We are so comfortable in America, it’s tempting to think we live in a “neutral” universe where all people, even though they make mistakes, are basically good.  And where, all the few really bad actors need is just some more education, some enlightenment to correct their wayward ways.  Or perhaps just a little more love and nurturing to turn their bad behavior around.   

9-11 reminded us how naïve this is.  9-11 reminded us that evil is real.  And dangerous.  And deadly.  But, waking up to the reality of evil that surrounds us isn’t all bad.  It alerts us to the fact that we live in a moral universe.  Evil can only be the unspeakably real thing it is if, and only if, the opposite reality is just as real, and wonderfully so.  As the philosophers tell us, with the polar realities of good and evil, with a moral universe, it is a small step to God.  God is the only adequate explanation for the universe being moral to begin with.  When we acknowledge the reality of evil, it begs the question of God, a good God whose justice and love win out in the end.    

We are in a Cosmic battle.  The human drama is, at heart, a massive battle between good and evil.  There is a battle raging for our souls.  Remembering that day reminds us to relentlessly choose the good, even in the thousand little choices we make each day.  They all matter, even if they aren’t of the same magnitude of evil the terrorists wrought or of the sacrificial heroism we saw in response.  In a thousand little ways each day, we have the opportunity to hurt or to help, to be callous and indifferent or merciful and compassionate.  There is no neutral ground.  We must choose which side to be on.  9-11 reminds us to choose and to choose wisely.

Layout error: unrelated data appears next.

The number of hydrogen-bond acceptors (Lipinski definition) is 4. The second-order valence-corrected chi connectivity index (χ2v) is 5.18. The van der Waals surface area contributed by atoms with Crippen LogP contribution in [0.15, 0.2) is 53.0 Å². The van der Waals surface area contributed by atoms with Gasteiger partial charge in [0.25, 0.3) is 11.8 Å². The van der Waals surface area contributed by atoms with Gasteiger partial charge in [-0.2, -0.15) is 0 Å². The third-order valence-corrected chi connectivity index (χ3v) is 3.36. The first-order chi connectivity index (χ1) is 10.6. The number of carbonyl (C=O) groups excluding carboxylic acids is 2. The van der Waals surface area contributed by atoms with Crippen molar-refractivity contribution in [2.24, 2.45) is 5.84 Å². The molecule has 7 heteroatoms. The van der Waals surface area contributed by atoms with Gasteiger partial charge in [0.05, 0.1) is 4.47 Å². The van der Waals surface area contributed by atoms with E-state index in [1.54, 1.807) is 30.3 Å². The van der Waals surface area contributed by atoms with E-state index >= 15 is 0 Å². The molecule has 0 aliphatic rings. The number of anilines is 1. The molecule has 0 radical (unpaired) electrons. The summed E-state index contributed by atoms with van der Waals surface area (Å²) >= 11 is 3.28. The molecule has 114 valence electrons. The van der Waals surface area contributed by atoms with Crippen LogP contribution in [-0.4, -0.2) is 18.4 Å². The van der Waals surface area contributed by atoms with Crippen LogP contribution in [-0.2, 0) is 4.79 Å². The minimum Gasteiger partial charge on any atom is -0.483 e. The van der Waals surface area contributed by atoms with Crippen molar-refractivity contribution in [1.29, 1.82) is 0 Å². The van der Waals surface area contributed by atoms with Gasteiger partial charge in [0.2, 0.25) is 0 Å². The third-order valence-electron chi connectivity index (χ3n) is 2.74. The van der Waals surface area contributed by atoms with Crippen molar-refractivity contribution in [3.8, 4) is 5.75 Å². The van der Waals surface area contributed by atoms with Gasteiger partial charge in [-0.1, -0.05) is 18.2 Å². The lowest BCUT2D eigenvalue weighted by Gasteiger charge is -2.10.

Second, the people who went to work that day had no idea it would be their last day on earth.  In the documentary, one of the most poignant moments is an interview with a firefighter who was driving the first chief on scene--they’re the ones featured in that famous video which shows the first plane fly overhead and hit the tower.  In the interview, he shares the one thing that haunts him most from that day.  To this day, twenty years later, what he can’t get out of his head is the choice those people trapped above the fire had to make.  Even though he’s been in many fires, fires where he was in tight spots, scared, not knowing if he would burn to death or have to jump to jump from an upper floor, he can’t imagine making the choice the people hanging out of the windows had to make.  They knew they were going to die.  The only question facing them was how.  Would they jump or burn to death? 

None of them went to work that day imagining it would be anything but an average day at work, writing emails, attending meetings, filling out paperwork.  But in a matter of minutes, they were choosing which way they were going to die.  Just moments earlier, they were sitting at their desks, with pictures of their families prominently displayed.  Now, the horror hit them that they would never see their loved ones again. 

During the documentary, some of the recordings these victims left on answering machines are replayed.   One father starts his message by telling his wife to be sure to save this message, that she will want to save it for years to come.  Because, as he goes on to explain, it will be the last thing he will ever be able to say to her and their kids.